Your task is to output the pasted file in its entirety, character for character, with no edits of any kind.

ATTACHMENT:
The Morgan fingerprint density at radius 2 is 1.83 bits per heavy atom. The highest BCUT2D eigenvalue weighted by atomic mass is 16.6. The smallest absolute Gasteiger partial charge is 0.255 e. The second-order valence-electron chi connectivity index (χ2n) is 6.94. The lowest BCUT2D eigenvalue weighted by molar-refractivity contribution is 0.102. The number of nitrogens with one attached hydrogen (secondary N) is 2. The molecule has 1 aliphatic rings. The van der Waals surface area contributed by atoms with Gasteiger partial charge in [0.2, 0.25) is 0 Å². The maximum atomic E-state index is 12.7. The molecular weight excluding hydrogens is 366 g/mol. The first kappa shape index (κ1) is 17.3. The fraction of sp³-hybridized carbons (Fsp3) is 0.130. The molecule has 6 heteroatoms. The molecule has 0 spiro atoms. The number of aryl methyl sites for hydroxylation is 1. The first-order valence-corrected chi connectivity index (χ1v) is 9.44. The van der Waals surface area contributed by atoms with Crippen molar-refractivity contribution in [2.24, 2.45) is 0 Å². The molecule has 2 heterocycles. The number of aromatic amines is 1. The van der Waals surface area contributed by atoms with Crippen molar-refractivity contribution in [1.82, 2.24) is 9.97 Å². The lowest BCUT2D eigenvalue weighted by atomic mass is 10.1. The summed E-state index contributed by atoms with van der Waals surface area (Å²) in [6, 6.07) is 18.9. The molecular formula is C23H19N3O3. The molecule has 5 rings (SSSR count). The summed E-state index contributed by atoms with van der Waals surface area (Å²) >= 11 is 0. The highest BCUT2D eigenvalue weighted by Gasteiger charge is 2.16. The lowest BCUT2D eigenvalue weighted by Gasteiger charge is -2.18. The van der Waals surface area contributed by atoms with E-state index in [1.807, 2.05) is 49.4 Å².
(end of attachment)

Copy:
The Morgan fingerprint density at radius 2 is 1.83 bits per heavy atom. The highest BCUT2D eigenvalue weighted by atomic mass is 16.6. The smallest absolute Gasteiger partial charge is 0.255 e. The second-order valence-electron chi connectivity index (χ2n) is 6.94. The lowest BCUT2D eigenvalue weighted by molar-refractivity contribution is 0.102. The number of nitrogens with one attached hydrogen (secondary N) is 2. The molecule has 1 aliphatic rings. The van der Waals surface area contributed by atoms with Gasteiger partial charge in [0.2, 0.25) is 0 Å². The maximum atomic E-state index is 12.7. The molecular weight excluding hydrogens is 366 g/mol. The first kappa shape index (κ1) is 17.3. The fraction of sp³-hybridized carbons (Fsp3) is 0.130. The molecule has 6 heteroatoms. The molecule has 0 spiro atoms. The number of aryl methyl sites for hydroxylation is 1. The first-order valence-corrected chi connectivity index (χ1v) is 9.44. The van der Waals surface area contributed by atoms with Crippen molar-refractivity contribution in [2.24, 2.45) is 0 Å². The molecule has 2 heterocycles. The number of aromatic amines is 1. The van der Waals surface area contributed by atoms with Crippen molar-refractivity contribution in [1.82, 2.24) is 9.97 Å². The lowest BCUT2D eigenvalue weighted by atomic mass is 10.1. The summed E-state index contributed by atoms with van der Waals surface area (Å²) in [6, 6.07) is 18.9. The molecular formula is C23H19N3O3. The molecule has 5 rings (SSSR count). The summed E-state index contributed by atoms with van der Waals surface area (Å²) >= 11 is 0. The highest BCUT2D eigenvalue weighted by Gasteiger charge is 2.16. The lowest BCUT2D eigenvalue weighted by Gasteiger charge is -2.18. The van der Waals surface area contributed by atoms with E-state index in [1.807, 2.05) is 49.4 Å².